This seemingly dry question is hugely important. Health spending threatens America’s long-term economic health, according to the Congressional Budget Office. Trends in spending will also shape the fate of an industry that accounts for nearly one-fifth of the world’s biggest economy. If the sector has seen structural changes in how individuals buy care and how doctors and firms sell it, that would be a big deal.
Academics have written extensively on the subject. In May David Cutler and Nikhil Sahni of Harvard Continue reading
THE other day Jesse Myerson wrote a piece in Rolling Stone laying out "Five Economic Reforms Millennials Should Be Fighting For". The first proposal was "guaranteed work for everybody", and it continued from there. The reaction from many conservatives was roughly what one might expect if the Soviet Union announced it was re-forming and heading out on a reunion tour. In response to the furore, Matthew Yglesias patiently explained that total state ownership of the economy plus a repressive totalitarian one-party political apparatus is not the same thing as providing state jobs for the unemployed. Josh Barro chimed in, explaining that many of the ideas are pretty good ones, and Continue reading
“WE ARE a city upon a hill,” said Marty Walsh, Boston’s new mayor, during his inaugural address this morning, referencing a famous speech by John Winthrop, a founding father of the Massachusetts colony. Mr Walsh went on to say that the city is not just the shining light of Beacon Hill. “It’s Savin Hill, where I live. It’s Bunker Hill, Bellevue Hill and Fort Hill. It’s Pope’s Hill, Jones Hill and Telegraph Hill. it’s Copp’s Hill, Mission Hill and Eagle Hill.”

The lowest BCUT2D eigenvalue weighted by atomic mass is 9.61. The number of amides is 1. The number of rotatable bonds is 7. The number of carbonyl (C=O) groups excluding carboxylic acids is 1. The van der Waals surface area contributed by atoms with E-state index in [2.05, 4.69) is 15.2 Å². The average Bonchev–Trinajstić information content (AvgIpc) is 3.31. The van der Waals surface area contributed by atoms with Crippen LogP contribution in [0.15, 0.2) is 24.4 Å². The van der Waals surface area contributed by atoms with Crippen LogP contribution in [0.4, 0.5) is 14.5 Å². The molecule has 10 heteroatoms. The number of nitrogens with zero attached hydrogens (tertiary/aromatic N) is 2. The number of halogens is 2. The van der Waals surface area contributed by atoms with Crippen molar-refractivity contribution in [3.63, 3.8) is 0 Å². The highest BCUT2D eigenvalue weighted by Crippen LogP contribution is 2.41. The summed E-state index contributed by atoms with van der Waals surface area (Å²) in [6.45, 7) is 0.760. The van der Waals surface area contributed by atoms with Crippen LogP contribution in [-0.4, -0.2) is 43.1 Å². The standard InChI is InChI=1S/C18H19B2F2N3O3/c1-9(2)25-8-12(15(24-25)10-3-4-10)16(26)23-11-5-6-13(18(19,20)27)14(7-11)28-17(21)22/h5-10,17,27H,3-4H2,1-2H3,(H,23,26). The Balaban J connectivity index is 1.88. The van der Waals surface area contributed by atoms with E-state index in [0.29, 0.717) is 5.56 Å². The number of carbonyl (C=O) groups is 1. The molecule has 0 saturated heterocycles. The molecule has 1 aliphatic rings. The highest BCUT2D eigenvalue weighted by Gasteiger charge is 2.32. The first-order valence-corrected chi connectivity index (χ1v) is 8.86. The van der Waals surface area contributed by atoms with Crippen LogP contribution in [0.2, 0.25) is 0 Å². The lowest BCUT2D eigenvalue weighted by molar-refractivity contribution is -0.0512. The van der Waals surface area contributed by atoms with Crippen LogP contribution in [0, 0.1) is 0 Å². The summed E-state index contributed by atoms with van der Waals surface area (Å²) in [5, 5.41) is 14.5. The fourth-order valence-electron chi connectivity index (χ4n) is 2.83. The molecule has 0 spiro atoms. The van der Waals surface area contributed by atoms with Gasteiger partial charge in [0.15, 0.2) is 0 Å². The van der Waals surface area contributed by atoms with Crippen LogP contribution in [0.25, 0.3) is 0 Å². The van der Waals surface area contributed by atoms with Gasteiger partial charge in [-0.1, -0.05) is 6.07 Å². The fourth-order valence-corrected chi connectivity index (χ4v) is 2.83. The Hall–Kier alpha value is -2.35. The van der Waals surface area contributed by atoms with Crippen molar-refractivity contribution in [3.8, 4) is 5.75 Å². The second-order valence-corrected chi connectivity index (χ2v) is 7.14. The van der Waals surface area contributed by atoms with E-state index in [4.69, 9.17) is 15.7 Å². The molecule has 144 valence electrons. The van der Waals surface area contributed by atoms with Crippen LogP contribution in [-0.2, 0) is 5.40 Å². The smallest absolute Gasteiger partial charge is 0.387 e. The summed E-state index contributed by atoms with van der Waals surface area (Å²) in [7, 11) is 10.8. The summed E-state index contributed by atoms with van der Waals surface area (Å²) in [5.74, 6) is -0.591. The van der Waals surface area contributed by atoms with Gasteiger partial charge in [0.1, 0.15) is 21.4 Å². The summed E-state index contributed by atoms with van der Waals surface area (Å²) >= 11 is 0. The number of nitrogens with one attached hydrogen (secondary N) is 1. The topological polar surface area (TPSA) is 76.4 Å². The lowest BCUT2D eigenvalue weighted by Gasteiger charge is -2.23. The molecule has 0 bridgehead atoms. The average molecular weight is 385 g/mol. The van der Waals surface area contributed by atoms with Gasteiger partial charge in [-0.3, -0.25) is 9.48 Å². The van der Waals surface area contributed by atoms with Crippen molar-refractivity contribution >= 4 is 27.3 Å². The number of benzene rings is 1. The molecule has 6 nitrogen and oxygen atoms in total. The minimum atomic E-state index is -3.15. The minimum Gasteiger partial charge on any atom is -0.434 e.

With each hill, the listening crowd cheered. The litany of neighbourhoods recalled the local pride of Tom Menino, Boston’s longest-serving mayor and Mr Walsh’s predecessor. For two decades Mr Menino tirelessly worked the city’s streets, pressing flesh at school plays and ribbon cuttings alike. Mr Menino once bragged to your correspondent that he had met half the city’s population in person, a claim polls appear to back up. Still popular, he decided not to seek a sixth term. Now 71, he said his poor health meant he no longer able to be in “in the neighbourhoods all the time” as was his way.
It is not yet clear what Mr Walsh’s way will be....Continue reading
I FIND today's collective meltdown over David Brooks's bland column on marijuana slightly baffling. My colleague (along with most of the rest of the internet today) is absolutely right to note that Mr Brooks fails to account for the great harms of prohibition, not least the vast racial disparities in arrest and incarceration rates, and the subsequent difficulties for the victims of that injustice in finding work or public housing. It is shameful that a toot of a pipe can trigger consequences like these, and that is why it is such a relief to see parts of America (and other places) taking steps to wind down the war on drugs.